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Understanding drying times for levelling compounds

Understanding drying times for levelling compounds

When considering flooring installations, levelling compounds play a pivotal role in preparing the surface ready for floorcoverings. Understanding the factors that influence drying and curing times can therefore help to reduce downtime on site, maximise productivity and ensure projects are completed to a high standard within the required timescales.

Here I’ll discuss some of the factors that need to be considered when working with levelling compounds to ensure they dry and cure properly.

Removing residual moisture
Once the subfloor has been prepared, the first thing that is usually applied, if required, is a surface damp proof membrane (DPM) system. The highest specification DPM products are normally curing systems, such as epoxy resin or PU systems. These products don’t dry out, they cure. The curing process does not need anywhere for moisture to dry into, so absorbent subfloors and the airflow above are not the critical factors. The critical factor here is warmth.

Next, levelling compounds are applied to provide a smooth surface ready for the installation of floorcoverings. Levelling compounds both dry and cure and the reactivity of the binders (normally cements) will be affected by both the temperature and humidity on site, along with how the products have been stored since manufacture.

Suitable storage
Cold, damp storage conditions will slow down even the fastest setting products to some degree. If you are relying on the fast setting nature of the product for a work time programme, then make sure you store bags and bottles in a warm environment (at least 24 hours for single bags and several days for pallets) before you plan to use them.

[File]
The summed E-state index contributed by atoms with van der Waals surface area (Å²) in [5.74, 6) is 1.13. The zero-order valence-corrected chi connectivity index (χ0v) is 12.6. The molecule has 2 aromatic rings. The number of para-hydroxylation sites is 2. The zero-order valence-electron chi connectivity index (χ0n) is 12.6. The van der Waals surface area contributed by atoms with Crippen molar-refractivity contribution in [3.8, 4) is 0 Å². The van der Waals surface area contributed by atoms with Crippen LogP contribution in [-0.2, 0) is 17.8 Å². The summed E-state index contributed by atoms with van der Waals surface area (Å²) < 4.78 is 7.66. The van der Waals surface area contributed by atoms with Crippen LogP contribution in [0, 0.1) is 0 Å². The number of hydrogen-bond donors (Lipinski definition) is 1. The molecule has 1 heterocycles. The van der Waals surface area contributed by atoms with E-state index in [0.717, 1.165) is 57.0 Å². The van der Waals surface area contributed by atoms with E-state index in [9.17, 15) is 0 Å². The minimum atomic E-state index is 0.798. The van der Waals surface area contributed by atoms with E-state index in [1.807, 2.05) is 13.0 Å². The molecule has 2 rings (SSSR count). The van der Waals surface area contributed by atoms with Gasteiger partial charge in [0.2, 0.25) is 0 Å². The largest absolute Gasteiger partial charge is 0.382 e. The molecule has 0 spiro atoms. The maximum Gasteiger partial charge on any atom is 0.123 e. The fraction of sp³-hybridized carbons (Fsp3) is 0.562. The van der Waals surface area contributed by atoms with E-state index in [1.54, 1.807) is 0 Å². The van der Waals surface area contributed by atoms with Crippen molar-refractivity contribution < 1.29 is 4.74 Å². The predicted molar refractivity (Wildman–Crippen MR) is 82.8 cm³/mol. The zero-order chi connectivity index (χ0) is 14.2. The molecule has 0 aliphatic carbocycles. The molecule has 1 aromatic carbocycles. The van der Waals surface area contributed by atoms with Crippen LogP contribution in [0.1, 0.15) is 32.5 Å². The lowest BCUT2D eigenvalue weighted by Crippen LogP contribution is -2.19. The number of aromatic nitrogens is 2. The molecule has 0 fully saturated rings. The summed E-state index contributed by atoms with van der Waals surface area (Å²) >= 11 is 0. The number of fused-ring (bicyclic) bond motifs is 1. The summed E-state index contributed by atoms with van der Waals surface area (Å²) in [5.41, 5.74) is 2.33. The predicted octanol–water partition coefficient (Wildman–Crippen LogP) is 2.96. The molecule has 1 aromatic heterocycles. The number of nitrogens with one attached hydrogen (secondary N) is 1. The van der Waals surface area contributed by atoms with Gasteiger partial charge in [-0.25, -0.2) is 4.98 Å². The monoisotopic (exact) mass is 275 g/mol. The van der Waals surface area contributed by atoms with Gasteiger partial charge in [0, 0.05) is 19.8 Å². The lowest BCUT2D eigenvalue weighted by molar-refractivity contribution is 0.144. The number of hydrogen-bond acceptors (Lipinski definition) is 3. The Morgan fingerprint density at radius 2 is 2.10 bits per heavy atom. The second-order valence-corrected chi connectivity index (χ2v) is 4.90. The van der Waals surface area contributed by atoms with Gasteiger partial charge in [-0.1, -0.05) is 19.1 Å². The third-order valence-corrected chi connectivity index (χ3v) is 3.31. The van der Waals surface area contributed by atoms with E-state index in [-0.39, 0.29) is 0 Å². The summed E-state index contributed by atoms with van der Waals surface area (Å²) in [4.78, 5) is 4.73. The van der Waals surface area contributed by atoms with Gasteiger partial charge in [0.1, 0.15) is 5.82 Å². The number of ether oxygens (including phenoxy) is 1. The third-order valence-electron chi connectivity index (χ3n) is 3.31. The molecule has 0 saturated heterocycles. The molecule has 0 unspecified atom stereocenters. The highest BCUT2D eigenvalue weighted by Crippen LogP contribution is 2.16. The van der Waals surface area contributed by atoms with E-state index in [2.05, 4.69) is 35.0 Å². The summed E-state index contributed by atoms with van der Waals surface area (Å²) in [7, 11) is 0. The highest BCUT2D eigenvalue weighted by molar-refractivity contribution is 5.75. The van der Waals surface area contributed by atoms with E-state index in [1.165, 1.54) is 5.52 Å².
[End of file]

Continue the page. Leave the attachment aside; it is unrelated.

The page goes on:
Site standards
The site conditions also have an important role to play and a nice, warm environment is the key to a successful flooring installation. It is important to note that chemical reactions are slower the colder it is.

For standard levelling compounds (i.e. not fast setting) the delay in drying/curing times due to cold, damp sites can be significant and mean waiting days before you can continue flooring works. If you can’t get conditions improved or haven’t the job size to allow waiting, then look to use the fast setting options, but bear in mind these will also be slower than their stated drying time if temperatures are low. In all instances, a temperature of below 5oc will be a serious problem, as it will affect the curing of the binders and may result in long-term issues.

Application thickness
Another factor affecting the drying rate is the thickness that the product is applied. Drying times are often based on a 3mm thickness, but if you’re applying thicker than 3mm there is more moisture to escape, so you may need to factor in more time.

It is very difficult to tell if a levelling compound has dried sufficiently and most contractors use their instinct based on how it looks, however the colour change can often be misleading and more of a surface effect. A pin meter is a good way of assessing if the compound is anywhere near dry. A reading up in the red or a surface very easily compressed by the pins shows it is not cured or dry enough to lay on.

The role of smoothing compounds on adhesives
As most floor coverings are relatively impervious, it is critical to provide somewhere for the moisture to dry into. This is where the levelling compound or substrate comes into play. A 3mm levelling compound that is laid onto an impervious base such as a DPM will provide enough absorbency for the adhesive to dry (once the initial open time is allowed). If you have less depth of levelling compound then it can get to a stage where the adhesive saturates the levelling compound and cannot continue to dry. This can result in a poorly bonded floor covering or bleed through of adhesives at joints, or even discoloration of the floor coverings. Bear in mind that even at 3mm thick, it is necessary that the levelling compound is also dry. If the substrate under the smoothing compound is absorbent then the criticality of levelling compound depth is less significant.

Written by Martin Cummins